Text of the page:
Scope and financial impact of unpublished data and unused samples among U.S. academic and government researchers
These are raw survey data that accompany the upcoming publication: Scope and financial impact of unpublished data and unused samples among U.S. academic and government researchers Emma C Bowers*1, Jimena Stephenson1, Melissa Furlong2, Kenneth S. Ramos3, 1. LabPair, Inc., Tucson, AZ 2. University of Arizona Mel and Enid Zuckerman College of Public Health, Department of Community, Environment, and Policy Tucson, Arizona 85724, United States 3. Texas A&M Institute of Biosciences and Technology, Center for Genomic and Precision Medicine, Houston, TX Abstract: Unpublished data and unused samples are common byproducts of research activity, but little is known about the scope and economic impact of their disuse. To fill this knowledge gap, we collected self-reported anonymous survey responses from 301 academic and government scientists from randomly selected institutions. Respondents estimated that they published ~60% of their data and 95% had unpublished data. Of those collecting specimens, 60% stored unused samples. Systemic and logistical issues were identified as major contributory factors. The median cumulative self-reported estimated value of unused resources per researcher was $28,857, with life science ($36k) and government ($109k) researchers reporting the costliest assets. Using NSF headcounts, we estimated that the current cumulative value of unused resources at universities is approximately $6.2 billion, about 7% of the current annual R&D budget. These findings provide actionable information that can be used by decision makers to reduce obstacles that undermine scientific progress and productivity.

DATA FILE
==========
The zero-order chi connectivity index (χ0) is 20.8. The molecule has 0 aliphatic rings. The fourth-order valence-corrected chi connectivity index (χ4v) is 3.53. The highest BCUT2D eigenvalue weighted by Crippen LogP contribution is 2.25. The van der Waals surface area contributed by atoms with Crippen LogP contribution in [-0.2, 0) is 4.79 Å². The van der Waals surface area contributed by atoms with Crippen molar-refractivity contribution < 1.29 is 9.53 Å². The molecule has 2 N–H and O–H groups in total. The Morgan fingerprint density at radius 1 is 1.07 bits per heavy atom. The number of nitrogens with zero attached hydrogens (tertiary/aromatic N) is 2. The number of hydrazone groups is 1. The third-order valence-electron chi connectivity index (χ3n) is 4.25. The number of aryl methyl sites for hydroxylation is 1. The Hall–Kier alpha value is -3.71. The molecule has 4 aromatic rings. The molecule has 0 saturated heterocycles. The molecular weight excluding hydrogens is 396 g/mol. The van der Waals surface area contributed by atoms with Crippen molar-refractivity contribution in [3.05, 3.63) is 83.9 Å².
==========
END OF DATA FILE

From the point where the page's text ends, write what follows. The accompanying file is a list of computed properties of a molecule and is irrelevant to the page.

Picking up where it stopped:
Steps to reproduce
See publication for methods and details